1. Look for comments. The best late-stage editors will only change text where they see an obvious error or typo. They will never, ever make in-line changes that affect an author’s voice. If they notice you have a bad habit (e.g., a lot of dangling participles, too many proper nouns), they will highlight a few instances and comment. The best editors will explain, either in the comments or in an edit note, what the persistent error is, how to find instances of it in your manuscript, and a couple of ways you might go about fixing it. Extremely diligent editors will comment every instance of this error and in the comments suggest a possible sentence recast. Those editors deserve public praise and maybe chocolates.

2. Look for a ton of identical changes. If, for instance, you have written an entire manuscript without using the Oxford or serial comma but your editor has a passion for the thing and has decided every manuscript needs to use their personal punctuation headcanon, you’ll see a half dozen nasty red inserts per page. That is a problem. If you’re self-publishing, you have the right to adhere to whatever style you want so long as it’s consistent. Caveat: If you’re writing for a publisher, that publisher will have a house style, so it’s possible all those added (or removed) commas are an attempt to adhere to that. However, a publisher is more likely to just send you the house style at an earlier stage, probably before developmental edits, and ask you to implement those changes yourself. A late-stage copyeditor or proofreader should never bleed that much red ink over your book.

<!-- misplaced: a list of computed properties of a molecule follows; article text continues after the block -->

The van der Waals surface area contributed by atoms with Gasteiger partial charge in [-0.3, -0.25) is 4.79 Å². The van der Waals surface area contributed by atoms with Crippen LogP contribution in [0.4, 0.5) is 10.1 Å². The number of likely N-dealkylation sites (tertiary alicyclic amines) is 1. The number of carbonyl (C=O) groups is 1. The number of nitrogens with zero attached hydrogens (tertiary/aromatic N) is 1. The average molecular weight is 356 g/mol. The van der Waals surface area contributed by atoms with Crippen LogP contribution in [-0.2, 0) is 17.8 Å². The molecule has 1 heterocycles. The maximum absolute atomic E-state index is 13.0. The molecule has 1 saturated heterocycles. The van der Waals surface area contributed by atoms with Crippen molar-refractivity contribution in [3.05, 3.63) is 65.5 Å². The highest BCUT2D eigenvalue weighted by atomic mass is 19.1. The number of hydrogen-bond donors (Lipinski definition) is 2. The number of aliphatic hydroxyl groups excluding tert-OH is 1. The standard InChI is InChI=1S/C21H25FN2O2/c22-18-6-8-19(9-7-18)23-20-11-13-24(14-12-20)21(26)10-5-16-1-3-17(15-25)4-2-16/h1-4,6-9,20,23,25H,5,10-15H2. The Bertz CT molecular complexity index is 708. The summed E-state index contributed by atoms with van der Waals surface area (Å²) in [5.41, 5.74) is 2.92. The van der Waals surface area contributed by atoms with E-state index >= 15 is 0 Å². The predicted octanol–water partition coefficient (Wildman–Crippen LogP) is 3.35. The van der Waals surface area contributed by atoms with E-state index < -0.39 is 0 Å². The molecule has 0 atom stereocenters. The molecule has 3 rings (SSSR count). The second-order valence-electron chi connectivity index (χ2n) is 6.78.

3. Look for voice changes. An editor at any stage should not significantly rewrite your manuscript. Any changes to your author voice (e.g., “fixing” sentence fragments, adding or removing details in order to speed or slow pacing, rearranging scenes) are not in within the purview of an editor. A good early-stage, or developmental, editor will send you a (sometimes really long, bless them) edit letter outlining spots where pacing sags or continuity is a problem or a scene needs you to delve deeper or hit a moment harder. Sometimes those edit letters will have suggestions or examples of how you can fix things. Beware of any editor who tries to apply a big fix in-line. A good rule of thumb is you should never accept-change for an entire scene. I would submit, you should never accept-change for an entire paragraph. Writing is your job. 

Signs of a Nitpicking Job Well Done

All that said, a good nitpick read is a beautiful thing. You can tell your money has been well spent if your finished product reads smoothly both for you and your advance/review readers. Don’t be alarmed if you get your manuscript back and changes are minimal: that’s just a sign that your manuscript was clean to begin with and did not require a lot of correcting. A competent proofreader will not manufacture errors just to have some mythical minimum amount of red ink. 

Of course, the ultimate sign that you’ve been edited well is ... crickets. If no reviewer comments on weird punctuation choices or “typos,” and your audiobook reader doesn’t point out a bunch of problems, and you  yourself are content in the knowledge that you’ve produced a quality piece of fictional entertainment, that’s the best feeling.

And the final step is to then recommend that manuscript polisher to everybody else, because they’re a unicorn and we all want to do business with that person.


  1. I agree this is excellent advice. I have been proofing/editing for the best part of this year for an American indie author. Merriam-Webster is a godsend. I want to be a chocolate eating unicorn. I will take all of your comments above into my next project. Thank you.

  2. Ditto what Jeffe said. Super useful!